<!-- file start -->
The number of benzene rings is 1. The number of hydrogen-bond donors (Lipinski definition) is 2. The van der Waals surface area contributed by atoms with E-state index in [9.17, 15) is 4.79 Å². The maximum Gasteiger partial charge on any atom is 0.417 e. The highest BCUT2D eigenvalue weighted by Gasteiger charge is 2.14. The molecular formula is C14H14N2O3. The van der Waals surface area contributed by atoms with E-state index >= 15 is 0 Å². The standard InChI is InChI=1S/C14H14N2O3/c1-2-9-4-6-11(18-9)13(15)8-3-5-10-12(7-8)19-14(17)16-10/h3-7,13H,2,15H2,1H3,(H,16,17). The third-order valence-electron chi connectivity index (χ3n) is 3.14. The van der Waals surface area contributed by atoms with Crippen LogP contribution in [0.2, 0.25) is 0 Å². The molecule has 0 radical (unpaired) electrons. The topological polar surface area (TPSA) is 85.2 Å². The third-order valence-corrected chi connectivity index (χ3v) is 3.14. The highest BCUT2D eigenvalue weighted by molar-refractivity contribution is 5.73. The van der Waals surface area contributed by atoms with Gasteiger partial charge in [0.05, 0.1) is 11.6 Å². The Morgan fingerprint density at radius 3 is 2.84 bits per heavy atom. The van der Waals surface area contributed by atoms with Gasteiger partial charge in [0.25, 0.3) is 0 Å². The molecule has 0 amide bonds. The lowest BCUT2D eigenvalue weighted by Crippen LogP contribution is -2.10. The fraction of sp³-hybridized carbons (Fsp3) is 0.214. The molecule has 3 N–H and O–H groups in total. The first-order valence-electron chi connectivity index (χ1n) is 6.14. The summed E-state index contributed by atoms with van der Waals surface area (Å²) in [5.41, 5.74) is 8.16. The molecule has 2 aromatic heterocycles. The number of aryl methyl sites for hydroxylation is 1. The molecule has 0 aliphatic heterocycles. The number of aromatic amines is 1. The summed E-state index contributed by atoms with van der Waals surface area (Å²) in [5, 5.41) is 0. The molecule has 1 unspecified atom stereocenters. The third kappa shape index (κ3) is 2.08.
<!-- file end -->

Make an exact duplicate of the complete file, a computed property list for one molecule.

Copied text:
The number of benzene rings is 1. The number of hydrogen-bond donors (Lipinski definition) is 2. The van der Waals surface area contributed by atoms with E-state index in [9.17, 15) is 4.79 Å². The maximum Gasteiger partial charge on any atom is 0.417 e. The highest BCUT2D eigenvalue weighted by Gasteiger charge is 2.14. The molecular formula is C14H14N2O3. The van der Waals surface area contributed by atoms with E-state index >= 15 is 0 Å². The standard InChI is InChI=1S/C14H14N2O3/c1-2-9-4-6-11(18-9)13(15)8-3-5-10-12(7-8)19-14(17)16-10/h3-7,13H,2,15H2,1H3,(H,16,17). The third-order valence-electron chi connectivity index (χ3n) is 3.14. The van der Waals surface area contributed by atoms with Crippen LogP contribution in [0.2, 0.25) is 0 Å². The molecule has 0 radical (unpaired) electrons. The topological polar surface area (TPSA) is 85.2 Å². The third-order valence-corrected chi connectivity index (χ3v) is 3.14. The highest BCUT2D eigenvalue weighted by molar-refractivity contribution is 5.73. The van der Waals surface area contributed by atoms with Gasteiger partial charge in [0.05, 0.1) is 11.6 Å². The Morgan fingerprint density at radius 3 is 2.84 bits per heavy atom. The van der Waals surface area contributed by atoms with Gasteiger partial charge in [0.25, 0.3) is 0 Å². The molecule has 0 amide bonds. The lowest BCUT2D eigenvalue weighted by Crippen LogP contribution is -2.10. The fraction of sp³-hybridized carbons (Fsp3) is 0.214. The molecule has 3 N–H and O–H groups in total. The first-order valence-electron chi connectivity index (χ1n) is 6.14. The summed E-state index contributed by atoms with van der Waals surface area (Å²) in [5.41, 5.74) is 8.16. The molecule has 2 aromatic heterocycles. The number of aryl methyl sites for hydroxylation is 1. The molecule has 0 aliphatic heterocycles. The number of aromatic amines is 1. The summed E-state index contributed by atoms with van der Waals surface area (Å²) in [5, 5.41) is 0. The molecule has 1 unspecified atom stereocenters. The third kappa shape index (κ3) is 2.08.